While the wheels of the policy are already moving, it will take a few years for folks on the ground to feel the changes. The READ Act gives districts and schools a few years to train all their staff and implement new curriculum. For example, districts have until the 2026-27 school year until they are required to provide “evidence-based” instruction. While some schools and districts may shift their instructional practices sooner, others may not notice a change in their child’s reading instruction until the fall of 2026. 

Some pieces of the legislation are already underway, even though it may not be apparent to the public. CAREI and MDE have already started to identify appropriate curricula & universal screeners, develop the training that teachers and staff will receive, and select evidence-based interventions for struggling readers. Districts and families can expect to see the list of approved curricula by January 1st, 2024 on the Department of Education website. Approved professional development programs were just posted on August 15th—you can view them here.

The soonest change that the public can expect to see are districts’ local literacy plans, which they are required to publish every year starting in June of 2024. That means that starting next summer, all Minnesota families will have access to information on how their district will implement all of these sweeping changes to literacy instruction and support.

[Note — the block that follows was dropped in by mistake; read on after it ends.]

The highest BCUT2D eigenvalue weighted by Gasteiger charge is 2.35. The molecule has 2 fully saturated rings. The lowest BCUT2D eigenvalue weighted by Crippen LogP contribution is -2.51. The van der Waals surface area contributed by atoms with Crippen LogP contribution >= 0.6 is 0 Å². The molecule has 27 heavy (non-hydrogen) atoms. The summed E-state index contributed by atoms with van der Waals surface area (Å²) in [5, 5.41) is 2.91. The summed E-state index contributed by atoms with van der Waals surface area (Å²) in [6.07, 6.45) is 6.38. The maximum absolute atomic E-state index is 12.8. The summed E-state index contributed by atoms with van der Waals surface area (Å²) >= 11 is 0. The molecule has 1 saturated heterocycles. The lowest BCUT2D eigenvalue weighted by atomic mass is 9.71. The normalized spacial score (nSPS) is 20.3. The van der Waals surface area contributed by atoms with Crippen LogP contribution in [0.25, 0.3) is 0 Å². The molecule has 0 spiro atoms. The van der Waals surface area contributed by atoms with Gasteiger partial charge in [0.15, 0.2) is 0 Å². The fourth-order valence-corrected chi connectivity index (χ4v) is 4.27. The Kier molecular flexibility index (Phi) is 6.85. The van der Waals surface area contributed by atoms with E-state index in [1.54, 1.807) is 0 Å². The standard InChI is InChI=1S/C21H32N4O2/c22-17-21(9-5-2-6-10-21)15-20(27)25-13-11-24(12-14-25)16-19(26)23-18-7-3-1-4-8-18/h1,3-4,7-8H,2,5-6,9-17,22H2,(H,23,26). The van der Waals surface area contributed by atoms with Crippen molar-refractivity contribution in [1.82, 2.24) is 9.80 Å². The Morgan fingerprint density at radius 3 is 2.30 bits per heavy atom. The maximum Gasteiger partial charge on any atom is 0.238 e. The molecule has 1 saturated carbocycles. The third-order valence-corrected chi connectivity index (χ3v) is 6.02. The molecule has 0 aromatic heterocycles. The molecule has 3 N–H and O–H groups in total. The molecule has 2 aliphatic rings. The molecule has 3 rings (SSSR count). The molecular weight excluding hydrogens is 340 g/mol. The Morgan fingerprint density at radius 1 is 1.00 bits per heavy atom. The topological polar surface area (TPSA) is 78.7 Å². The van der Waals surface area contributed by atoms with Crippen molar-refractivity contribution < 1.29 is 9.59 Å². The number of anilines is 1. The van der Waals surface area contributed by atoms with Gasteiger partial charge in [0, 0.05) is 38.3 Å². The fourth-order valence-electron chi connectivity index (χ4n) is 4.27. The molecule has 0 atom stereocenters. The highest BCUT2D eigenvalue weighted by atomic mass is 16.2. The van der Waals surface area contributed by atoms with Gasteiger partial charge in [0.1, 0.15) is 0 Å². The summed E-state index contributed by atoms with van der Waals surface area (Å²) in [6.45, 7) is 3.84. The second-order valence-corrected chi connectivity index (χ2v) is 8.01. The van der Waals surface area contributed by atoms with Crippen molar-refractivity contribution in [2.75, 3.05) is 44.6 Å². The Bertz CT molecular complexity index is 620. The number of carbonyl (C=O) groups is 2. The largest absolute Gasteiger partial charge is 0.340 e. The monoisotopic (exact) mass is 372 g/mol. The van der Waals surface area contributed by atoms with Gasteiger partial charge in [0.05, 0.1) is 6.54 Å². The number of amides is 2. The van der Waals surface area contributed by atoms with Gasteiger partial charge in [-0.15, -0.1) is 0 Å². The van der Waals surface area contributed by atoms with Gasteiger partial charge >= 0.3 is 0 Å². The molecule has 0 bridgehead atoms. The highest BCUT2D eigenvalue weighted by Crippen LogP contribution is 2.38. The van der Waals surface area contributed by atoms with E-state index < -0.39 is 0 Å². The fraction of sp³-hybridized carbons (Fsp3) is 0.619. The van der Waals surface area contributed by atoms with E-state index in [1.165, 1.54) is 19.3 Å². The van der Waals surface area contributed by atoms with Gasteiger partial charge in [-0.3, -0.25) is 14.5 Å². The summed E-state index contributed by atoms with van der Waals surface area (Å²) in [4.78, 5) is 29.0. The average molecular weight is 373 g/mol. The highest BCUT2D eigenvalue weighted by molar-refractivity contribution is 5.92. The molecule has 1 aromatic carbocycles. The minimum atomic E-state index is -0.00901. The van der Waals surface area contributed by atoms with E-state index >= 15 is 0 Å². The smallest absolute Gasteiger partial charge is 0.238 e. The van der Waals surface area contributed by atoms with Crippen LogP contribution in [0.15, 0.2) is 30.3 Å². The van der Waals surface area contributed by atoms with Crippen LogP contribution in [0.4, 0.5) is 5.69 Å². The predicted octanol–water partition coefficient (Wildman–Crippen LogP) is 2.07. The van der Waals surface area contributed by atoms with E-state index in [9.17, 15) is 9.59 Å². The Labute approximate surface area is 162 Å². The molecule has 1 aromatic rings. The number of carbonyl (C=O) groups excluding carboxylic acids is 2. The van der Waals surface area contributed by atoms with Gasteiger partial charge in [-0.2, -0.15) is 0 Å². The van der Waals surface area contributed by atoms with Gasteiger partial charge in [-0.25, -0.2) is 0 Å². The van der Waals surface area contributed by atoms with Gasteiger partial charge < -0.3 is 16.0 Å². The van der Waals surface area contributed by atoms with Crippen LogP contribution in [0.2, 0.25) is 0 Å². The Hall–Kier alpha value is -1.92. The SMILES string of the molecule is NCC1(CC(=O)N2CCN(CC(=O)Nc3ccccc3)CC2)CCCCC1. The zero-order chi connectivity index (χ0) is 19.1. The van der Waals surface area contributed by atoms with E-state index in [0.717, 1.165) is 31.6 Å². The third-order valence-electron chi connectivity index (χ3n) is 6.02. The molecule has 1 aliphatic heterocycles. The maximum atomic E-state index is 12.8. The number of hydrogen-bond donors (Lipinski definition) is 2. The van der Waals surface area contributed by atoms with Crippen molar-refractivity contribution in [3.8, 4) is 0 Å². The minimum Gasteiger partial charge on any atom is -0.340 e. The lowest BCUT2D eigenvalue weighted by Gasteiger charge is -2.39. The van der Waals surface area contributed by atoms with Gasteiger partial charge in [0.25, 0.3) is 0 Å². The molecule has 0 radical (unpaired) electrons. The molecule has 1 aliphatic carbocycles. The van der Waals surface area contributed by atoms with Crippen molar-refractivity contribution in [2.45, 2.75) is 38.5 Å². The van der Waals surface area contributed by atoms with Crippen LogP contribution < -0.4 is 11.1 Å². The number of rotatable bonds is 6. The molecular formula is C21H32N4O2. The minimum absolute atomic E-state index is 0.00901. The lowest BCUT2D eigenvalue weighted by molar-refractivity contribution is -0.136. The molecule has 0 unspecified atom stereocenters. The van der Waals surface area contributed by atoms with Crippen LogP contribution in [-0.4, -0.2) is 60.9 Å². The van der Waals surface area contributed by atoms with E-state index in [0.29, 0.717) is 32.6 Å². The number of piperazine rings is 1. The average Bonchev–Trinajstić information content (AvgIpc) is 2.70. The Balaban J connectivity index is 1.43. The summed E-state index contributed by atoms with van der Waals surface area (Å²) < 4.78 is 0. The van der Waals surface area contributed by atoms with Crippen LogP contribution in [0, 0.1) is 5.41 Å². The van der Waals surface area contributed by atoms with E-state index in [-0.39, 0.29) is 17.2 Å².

How much does all this cost?

The legislature appropriated nearly $75 million to implement the READ Act: 

  • $35 million is dedicated to districts for purchasing new curriculum and materials that align with the new standards. 
  • $34.95 million will go towards professional development costs for teachers and staff. 
  • CAREI is receiving $4.2 million for their services, including reviewing materials and developing trainings. 
  • Finally, MDE will get $500,000 over two years, where they will be required to add a full-time statewide literacy lead.

All of these funds are available until June 30, 2028, presumably to ensure that both the state and districts have ample time to select new curricula & materials, ensure their staff are well-trained, and implement such a big change with fidelity. 

Going Forward

To recap: these are huge changes that will take time to implement at all levels. The state needs to ensure it’s selecting high-quality materials and providing robust systems of support for districts. Districts must ensure they are training their staff successfully and consistently, rather than a “one and done” approach to professional development. Many individual instructors will have to relearn and replace practices they may have relied on for years, and that they may have originally learned in teacher preparation. It will take time to evaluate the success of the READ Act, and there are several active coalitions working to monitor and support implementation, while also identifying next steps. In the meantime, parents and educators can play a key role by engaging with leaders within their own schools and districts to understand local needs, opportunities, and progress.